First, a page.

Jane Bunnett: The Spirit's Dancing in the Flesh!
She recalled two of them from the heady days in the run-up to making her first record with producer-husband, Larry Cramer. The long out-of-print, In Dew Time (Dark Light, 1988) featured Don Pullen and Dewey Redman. "This was a glorious bonus," she says, "I would have been happy just to have Don... but then Larry and I thought... well Larry wrote "In Dew Time" (features Bunnett, Cramer, trumpet and Redman, tenor saxophone) with Dewey in mind... He was in town and we went up to him during a break in the sets... gave him a tape and he said he'd listen to it... A day or so later, the phone rang and Dewey said: ..."sounds good... Yeah, [I'd] like to do it." As you would imagine, Larry and I were thrilled! I mean to have both Don and Dewey on the disc together... I must have died and gone to heaven!" In Dew Time showcases early Jane Bunnett and Cramer. The writing and playing is so remarkable that it hardly feels like a 'first' record... rather a work by already mature artist... a career jump-started to the stars!
The nervous energy burns furiously and is white hot. Back in New York, Don Pullen is ready for a whole new encounter. New York Duets (Music & Arts Program of America/ Denon, 1989) is an audacious record. Its magic sparks to light a fire in the not so establishment in 1989. Jane Bunnett bristles and surprises throughout. By now she is forming a symbiotic relationship with a pianist who was outward bound, and like Dolphy, years ahead of his time as well. Pullen has just come off making an audacious record of his own: New Beginnings (Blue Note, 1988) is full of the explosive fire that launched Pullen into the stratosphere. On Duets, Pullen is pushed to the limit by Bunnett with a program that is challenging to say the least. Musicians as matadors...' musicians as hunted spirits too! ...Is Don Pullen is a matador here or is Jane Bunnett...? Both run riot on the inspired program. The renditions of Monk are sharp... clearly focused! Pullen drives Bunnett hard and she responds with garrulous saxophones and charming, natural ability to respond to everything that is thrown at her. Jane Bunnett also composes four magnificent piecesnotably "Ginestera"and arranges and renames a Cuban folk song "For Merceditas" on which Pullen is restrained and beautiful... almost dream-like! So are "Make Someone Happy," an exquisite tribute to Eddie 'Cleanhead' Vinson and Pullen's own "Gratitude," which he wrote to remember Pops, Duke, Monk, Mahalia Jackson, 'Trane, Eric Dolphy and a host of others who touched his life.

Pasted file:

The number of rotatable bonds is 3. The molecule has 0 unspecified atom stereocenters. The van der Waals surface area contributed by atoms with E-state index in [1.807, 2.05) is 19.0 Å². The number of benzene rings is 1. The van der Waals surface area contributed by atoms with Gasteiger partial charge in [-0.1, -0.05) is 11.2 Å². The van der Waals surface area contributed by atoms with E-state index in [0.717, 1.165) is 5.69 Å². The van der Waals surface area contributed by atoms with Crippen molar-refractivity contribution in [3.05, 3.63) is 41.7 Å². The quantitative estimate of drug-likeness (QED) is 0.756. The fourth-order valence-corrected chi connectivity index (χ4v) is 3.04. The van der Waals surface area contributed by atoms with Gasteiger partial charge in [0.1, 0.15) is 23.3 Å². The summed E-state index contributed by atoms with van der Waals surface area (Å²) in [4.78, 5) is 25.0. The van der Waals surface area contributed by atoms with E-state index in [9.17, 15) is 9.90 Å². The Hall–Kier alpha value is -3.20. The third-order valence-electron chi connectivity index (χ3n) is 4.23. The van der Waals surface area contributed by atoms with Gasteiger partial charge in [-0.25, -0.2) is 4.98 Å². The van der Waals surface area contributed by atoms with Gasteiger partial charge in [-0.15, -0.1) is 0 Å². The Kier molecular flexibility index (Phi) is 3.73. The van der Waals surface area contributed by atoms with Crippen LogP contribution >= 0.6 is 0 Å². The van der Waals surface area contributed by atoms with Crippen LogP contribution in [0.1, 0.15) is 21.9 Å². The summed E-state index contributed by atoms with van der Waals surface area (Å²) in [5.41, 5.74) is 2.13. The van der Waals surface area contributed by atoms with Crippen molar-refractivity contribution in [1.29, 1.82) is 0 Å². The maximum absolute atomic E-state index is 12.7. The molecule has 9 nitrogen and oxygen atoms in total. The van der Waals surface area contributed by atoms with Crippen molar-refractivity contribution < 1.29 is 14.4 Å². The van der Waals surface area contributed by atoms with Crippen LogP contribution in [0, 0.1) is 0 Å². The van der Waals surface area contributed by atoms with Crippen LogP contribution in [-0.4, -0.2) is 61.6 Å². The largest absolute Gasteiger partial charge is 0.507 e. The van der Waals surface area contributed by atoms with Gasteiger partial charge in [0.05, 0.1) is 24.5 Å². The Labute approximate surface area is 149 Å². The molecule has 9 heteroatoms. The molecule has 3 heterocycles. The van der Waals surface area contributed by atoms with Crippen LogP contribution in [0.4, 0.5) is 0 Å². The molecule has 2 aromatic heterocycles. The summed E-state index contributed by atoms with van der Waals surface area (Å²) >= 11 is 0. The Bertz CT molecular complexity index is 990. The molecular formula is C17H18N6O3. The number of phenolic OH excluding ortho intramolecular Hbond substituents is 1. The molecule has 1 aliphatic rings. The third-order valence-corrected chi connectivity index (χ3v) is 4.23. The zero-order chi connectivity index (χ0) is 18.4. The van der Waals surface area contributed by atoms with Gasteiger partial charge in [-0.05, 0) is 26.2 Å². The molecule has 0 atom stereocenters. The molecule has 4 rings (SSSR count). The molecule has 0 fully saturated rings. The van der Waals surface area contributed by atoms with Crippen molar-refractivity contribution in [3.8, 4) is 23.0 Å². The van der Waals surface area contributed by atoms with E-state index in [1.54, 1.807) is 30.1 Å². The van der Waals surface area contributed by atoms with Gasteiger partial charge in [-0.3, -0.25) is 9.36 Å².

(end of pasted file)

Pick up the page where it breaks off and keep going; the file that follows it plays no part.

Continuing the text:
Jane Bunnett's dynamic is brilliant from the first note... always. She appears to know exactly the sound that will open the heart or the head. Because her attack is on-the-nerve, she is never wrong. She wows her growing audience, New York, Toronto, the US and Canada... but more importantly, the musicians! This is just what it was like when Bird and Diz were swooping down from their heavenly flights, beboppin' their way to earth fleetingly! So also do Jane Bunnett and Don Pullen swoop down... Live at the Sweet Basil (Music & Arts Program of America/Denon, 1990) next! New York has its first glimpse of the sensation. Nerves fray, but the performance is of the highest order... Pullen egging on Bunnett who is ensconced in shimmering galaxyCramer is on trumpet, Billy Hart on drums and another Canadian, Kieran Overs commands his bull! It is a memorable evening, not the least because Jane Bunnett sallies forthlike a piper at the gates of dawnon a majestic version of "You Don't Know What Love Is," blowing the spirit of Dolphy back into our minds and hearts, with Overs tugging, not gut, but heart-strings and Billy Hart keeping it all at a steady sizzle with brushes arms and legs a-flurry... you almost forget the magnificent Pullen, until he tears, with quiet fury, the choruses down! And, of course, there's 16min of "Double Arc Jake" and the inimitable dialogue Pullen and Jane Bunnett share, like preachers on a Sunday, Holy Rollin'!